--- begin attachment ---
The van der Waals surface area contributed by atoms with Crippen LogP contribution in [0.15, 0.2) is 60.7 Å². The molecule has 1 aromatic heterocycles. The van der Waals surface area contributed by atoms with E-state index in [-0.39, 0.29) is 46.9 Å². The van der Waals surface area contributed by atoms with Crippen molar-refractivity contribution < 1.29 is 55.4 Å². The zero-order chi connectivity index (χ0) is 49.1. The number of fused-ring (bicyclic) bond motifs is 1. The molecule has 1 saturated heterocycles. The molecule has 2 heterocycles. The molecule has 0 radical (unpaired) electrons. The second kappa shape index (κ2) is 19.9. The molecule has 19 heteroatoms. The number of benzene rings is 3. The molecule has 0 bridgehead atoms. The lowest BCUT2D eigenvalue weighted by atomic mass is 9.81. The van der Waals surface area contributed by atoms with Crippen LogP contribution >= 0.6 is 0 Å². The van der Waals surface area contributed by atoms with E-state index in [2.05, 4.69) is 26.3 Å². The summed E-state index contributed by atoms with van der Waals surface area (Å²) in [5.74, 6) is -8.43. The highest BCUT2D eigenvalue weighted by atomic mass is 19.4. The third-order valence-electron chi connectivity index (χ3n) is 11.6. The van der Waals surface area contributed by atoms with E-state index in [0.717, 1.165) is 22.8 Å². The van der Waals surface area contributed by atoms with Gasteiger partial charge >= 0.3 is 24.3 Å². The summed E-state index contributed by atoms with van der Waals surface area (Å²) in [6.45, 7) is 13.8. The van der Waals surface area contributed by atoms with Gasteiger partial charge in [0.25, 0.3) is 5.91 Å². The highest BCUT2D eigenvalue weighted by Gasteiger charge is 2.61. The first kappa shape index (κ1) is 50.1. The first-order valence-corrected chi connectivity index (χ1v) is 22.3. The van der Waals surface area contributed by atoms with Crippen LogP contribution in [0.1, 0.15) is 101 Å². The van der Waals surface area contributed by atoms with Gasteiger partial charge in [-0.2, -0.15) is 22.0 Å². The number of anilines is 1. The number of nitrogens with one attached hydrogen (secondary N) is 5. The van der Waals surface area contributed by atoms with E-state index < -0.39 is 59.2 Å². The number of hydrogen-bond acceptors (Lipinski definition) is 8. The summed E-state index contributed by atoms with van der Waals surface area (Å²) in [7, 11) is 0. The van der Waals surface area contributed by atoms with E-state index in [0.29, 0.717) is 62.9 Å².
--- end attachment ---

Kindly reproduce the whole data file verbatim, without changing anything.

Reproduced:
The van der Waals surface area contributed by atoms with Crippen LogP contribution in [0.15, 0.2) is 60.7 Å². The molecule has 1 aromatic heterocycles. The van der Waals surface area contributed by atoms with E-state index in [-0.39, 0.29) is 46.9 Å². The van der Waals surface area contributed by atoms with Crippen molar-refractivity contribution < 1.29 is 55.4 Å². The zero-order chi connectivity index (χ0) is 49.1. The number of fused-ring (bicyclic) bond motifs is 1. The molecule has 1 saturated heterocycles. The molecule has 2 heterocycles. The molecule has 0 radical (unpaired) electrons. The second kappa shape index (κ2) is 19.9. The molecule has 19 heteroatoms. The number of benzene rings is 3. The molecule has 0 bridgehead atoms. The lowest BCUT2D eigenvalue weighted by atomic mass is 9.81. The van der Waals surface area contributed by atoms with Crippen LogP contribution >= 0.6 is 0 Å². The van der Waals surface area contributed by atoms with E-state index in [2.05, 4.69) is 26.3 Å². The summed E-state index contributed by atoms with van der Waals surface area (Å²) in [5.74, 6) is -8.43. The highest BCUT2D eigenvalue weighted by atomic mass is 19.4. The third-order valence-electron chi connectivity index (χ3n) is 11.6. The van der Waals surface area contributed by atoms with E-state index in [0.717, 1.165) is 22.8 Å². The van der Waals surface area contributed by atoms with Gasteiger partial charge >= 0.3 is 24.3 Å². The summed E-state index contributed by atoms with van der Waals surface area (Å²) in [6.45, 7) is 13.8. The van der Waals surface area contributed by atoms with Gasteiger partial charge in [0.25, 0.3) is 5.91 Å². The highest BCUT2D eigenvalue weighted by Gasteiger charge is 2.61. The first kappa shape index (κ1) is 50.1. The first-order valence-corrected chi connectivity index (χ1v) is 22.3. The van der Waals surface area contributed by atoms with Crippen LogP contribution in [0.1, 0.15) is 101 Å². The van der Waals surface area contributed by atoms with Gasteiger partial charge in [-0.2, -0.15) is 22.0 Å². The number of anilines is 1. The number of nitrogens with one attached hydrogen (secondary N) is 5. The van der Waals surface area contributed by atoms with E-state index < -0.39 is 59.2 Å². The number of hydrogen-bond acceptors (Lipinski definition) is 8. The summed E-state index contributed by atoms with van der Waals surface area (Å²) in [7, 11) is 0. The van der Waals surface area contributed by atoms with E-state index in [0.29, 0.717) is 62.9 Å².